Melody’s heart collapsed around the name, but she willed her voice not to register that fact. “Oh, yeah?”

“Yeah, she and A.J. are getting a house out in Rolling Hills.”

“Oh, really?” Hurt, unseen to that moment, flooded through Melody’s chest.  “I hadn’t heard that.  Cool.”  Fighting to take her mind off of the conversation’s track, she busied herself with the register.  “That’ll be $16.85.”

He handed her a twenty and waited for the change.  She didn’t want to look at him.  There were too many things she didn’t want him to see.  Quickly she exchanged the money, handed it to him, and slid the receipt into the bag. She folded the plastic handles and handed the bag over the counter. “Your receipt’s in the bag.”

For one solid second after the bag was in his hands, Blaine didn’t move.  He had such a nice face, conventional and yet striking. “I guess I’ll see you later then?”

“Yeah, later,” she said with a quick nod as she pushed her hair over her ear.

One more awkward pause and Blaine reached down for Dylan’s hand. “Well, ’bye.”

She mumbled something—presumably good-bye but for all she could tell it could’ve been ‘how could you do this to me?’  Granted, he hadn’t really done anything more egregious than innocently end up on the semi-same date with her, but still.  Just the thought of his poor car, the stench of vomit and the sound of her moans filling it, threatened to make her sick all over again.  That hadn’t been her fault of course.  The name A.J. streaked through her mind as the memory rewound a bit more, and she threw a box that had fallen on the floor under the counter a little harder than she really had to.

A.J.

A.J. and little Miss Perfection.  Heat rose in her at the very thought of them.  Now they were buying a house together.  Thrilling.  She was absolutely thrilled for them.  She kicked another box under the counter.  Of all the bad dates she had ever been on, and there had been many, that day at AstroWorld had been the very worst.  There had been a time when she had kept up with A.J. feat for feat, but apparently that time had passed.

It was Greased Lightnin’s 360-loop that ultimately got her, and in that second she had lost every shred of dignity she had managed to muster in the past 25 years. Of course Blaine, or more precisely, Blaine’s car had been the unfortunate recipient of the fall-out from that bad decision.  And while Blaine was making an emergency trip to get her home, Miss Perfect had made her move on A.J.  Things had never been the same since.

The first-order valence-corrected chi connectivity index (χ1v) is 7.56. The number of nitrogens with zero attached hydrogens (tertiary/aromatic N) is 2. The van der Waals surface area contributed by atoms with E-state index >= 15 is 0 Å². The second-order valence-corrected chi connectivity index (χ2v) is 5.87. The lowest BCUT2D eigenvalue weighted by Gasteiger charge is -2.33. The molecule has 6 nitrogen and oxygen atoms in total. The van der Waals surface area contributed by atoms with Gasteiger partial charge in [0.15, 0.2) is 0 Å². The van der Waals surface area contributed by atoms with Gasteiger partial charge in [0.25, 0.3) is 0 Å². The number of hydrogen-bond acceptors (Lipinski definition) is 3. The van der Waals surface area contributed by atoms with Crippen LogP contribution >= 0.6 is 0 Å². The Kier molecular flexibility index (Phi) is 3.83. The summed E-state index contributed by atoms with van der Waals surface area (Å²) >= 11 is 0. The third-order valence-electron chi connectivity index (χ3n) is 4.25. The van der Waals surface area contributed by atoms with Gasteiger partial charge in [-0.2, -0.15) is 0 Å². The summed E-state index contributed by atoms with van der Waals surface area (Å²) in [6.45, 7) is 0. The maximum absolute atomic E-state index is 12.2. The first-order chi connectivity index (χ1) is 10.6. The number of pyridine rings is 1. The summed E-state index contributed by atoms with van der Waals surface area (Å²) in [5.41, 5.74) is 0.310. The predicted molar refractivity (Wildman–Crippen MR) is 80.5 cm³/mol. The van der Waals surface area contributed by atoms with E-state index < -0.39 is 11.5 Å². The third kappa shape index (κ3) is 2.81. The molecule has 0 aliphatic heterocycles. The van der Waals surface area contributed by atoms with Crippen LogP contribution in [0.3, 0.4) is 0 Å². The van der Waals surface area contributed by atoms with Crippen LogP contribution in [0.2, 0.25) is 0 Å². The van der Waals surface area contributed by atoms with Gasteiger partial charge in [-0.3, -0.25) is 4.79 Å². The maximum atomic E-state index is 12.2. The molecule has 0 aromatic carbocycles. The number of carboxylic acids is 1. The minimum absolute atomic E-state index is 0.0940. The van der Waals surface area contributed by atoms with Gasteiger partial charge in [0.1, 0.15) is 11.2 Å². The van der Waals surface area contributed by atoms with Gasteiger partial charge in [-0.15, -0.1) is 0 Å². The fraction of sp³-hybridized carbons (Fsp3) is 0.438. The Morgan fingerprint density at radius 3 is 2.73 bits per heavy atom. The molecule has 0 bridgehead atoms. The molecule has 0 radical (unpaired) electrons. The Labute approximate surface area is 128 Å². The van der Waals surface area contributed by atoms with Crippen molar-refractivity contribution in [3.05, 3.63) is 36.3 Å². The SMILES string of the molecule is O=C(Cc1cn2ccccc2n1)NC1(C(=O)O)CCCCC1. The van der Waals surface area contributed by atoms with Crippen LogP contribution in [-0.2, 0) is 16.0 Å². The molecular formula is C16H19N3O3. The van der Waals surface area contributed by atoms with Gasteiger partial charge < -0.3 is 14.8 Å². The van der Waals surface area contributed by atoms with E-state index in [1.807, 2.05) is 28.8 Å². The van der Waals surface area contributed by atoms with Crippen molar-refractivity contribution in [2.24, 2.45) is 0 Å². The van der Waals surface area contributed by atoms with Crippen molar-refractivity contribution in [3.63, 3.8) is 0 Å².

Even as the thoughts continued, Melody yanked two boxes up from the floor next to the women’s shelves. Her heart dove for the floor at the mere thought of A.J., her best friend in the whole world. Now he was gone, making a life for himself with her. Her. Eve What’s Her Name. So, now they had a house.  So, what?  They were married. Right?  A.J. and Miss Perfect Wonderful, Fantastic Eve were married. And now they were living happily ever after just like the storybook said they would.

Swiping her cheek with one hand and slamming another box onto the shelf with the other, Melody tried to stow the lump in her throat as easily.  There had been a time in what seemed a different lifetime that she would’ve been the first one A.J. would’ve called with news like this.  But now… Now she had to hear it from some semi-acquaintance who only knew her because she’d used him to make A.J. jealous.  She snorted softly. “Well, that worked.”

With a swift kick she corralled two more boxes to the shelves.  “It’s over, Mel.  It’s over.  Get over it, and move on already. Just get that through your thick skull, and we’ll all be better off.”  Unfortunately her head wasn’t the only part of her not getting the message.

*~*

Blaine Donovan checked the plate glass window once more from the safety of the darkened parking lot.  She was busy—working.  She wasn’t watching him.  That was a good thing, he told himself as he hustled Dylan into the beat up, green Toyota.  At least that way she wouldn’t notice his current mode of transportation.  Not that it made any difference to him if she wondered, he reasoned as he yanked twice to get the door opened and then jumped into the driver’s side, grabbed his glasses off the dashboard, and prayed that Lillian would start just one more time.  “Just get me out of here, Baby,” he pleaded as he pumped the accelerator before cranking the starter.  If only she would get him safely into the middle of an intersection before she decided to die for good, at least he could handle that.